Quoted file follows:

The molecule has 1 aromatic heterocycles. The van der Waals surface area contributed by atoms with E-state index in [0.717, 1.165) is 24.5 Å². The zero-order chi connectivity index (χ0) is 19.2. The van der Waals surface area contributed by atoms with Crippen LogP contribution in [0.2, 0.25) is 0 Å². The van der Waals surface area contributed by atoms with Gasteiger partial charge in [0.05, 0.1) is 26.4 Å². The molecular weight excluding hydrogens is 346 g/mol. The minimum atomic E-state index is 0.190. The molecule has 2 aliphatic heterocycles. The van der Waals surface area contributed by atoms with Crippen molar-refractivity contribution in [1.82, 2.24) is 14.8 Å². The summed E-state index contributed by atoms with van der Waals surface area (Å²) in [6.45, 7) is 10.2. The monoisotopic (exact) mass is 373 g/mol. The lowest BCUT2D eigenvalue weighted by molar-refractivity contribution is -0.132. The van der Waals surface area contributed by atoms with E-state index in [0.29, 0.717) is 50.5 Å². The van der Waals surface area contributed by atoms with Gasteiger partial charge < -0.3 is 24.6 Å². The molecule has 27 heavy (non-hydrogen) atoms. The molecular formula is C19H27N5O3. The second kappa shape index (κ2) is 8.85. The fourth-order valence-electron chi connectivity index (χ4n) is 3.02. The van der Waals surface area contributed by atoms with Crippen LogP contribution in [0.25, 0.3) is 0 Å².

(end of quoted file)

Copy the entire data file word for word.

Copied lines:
The molecule has 1 aromatic heterocycles. The van der Waals surface area contributed by atoms with E-state index in [0.717, 1.165) is 24.5 Å². The zero-order chi connectivity index (χ0) is 19.2. The van der Waals surface area contributed by atoms with Crippen LogP contribution in [0.2, 0.25) is 0 Å². The van der Waals surface area contributed by atoms with Gasteiger partial charge in [0.05, 0.1) is 26.4 Å². The molecular weight excluding hydrogens is 346 g/mol. The minimum atomic E-state index is 0.190. The molecule has 2 aliphatic heterocycles. The van der Waals surface area contributed by atoms with Crippen molar-refractivity contribution in [1.82, 2.24) is 14.8 Å². The summed E-state index contributed by atoms with van der Waals surface area (Å²) in [6.45, 7) is 10.2. The monoisotopic (exact) mass is 373 g/mol. The lowest BCUT2D eigenvalue weighted by molar-refractivity contribution is -0.132. The van der Waals surface area contributed by atoms with E-state index in [0.29, 0.717) is 50.5 Å². The van der Waals surface area contributed by atoms with Gasteiger partial charge < -0.3 is 24.6 Å². The molecule has 27 heavy (non-hydrogen) atoms. The molecular formula is C19H27N5O3. The second kappa shape index (κ2) is 8.85. The fourth-order valence-electron chi connectivity index (χ4n) is 3.02. The van der Waals surface area contributed by atoms with Crippen LogP contribution in [0.25, 0.3) is 0 Å².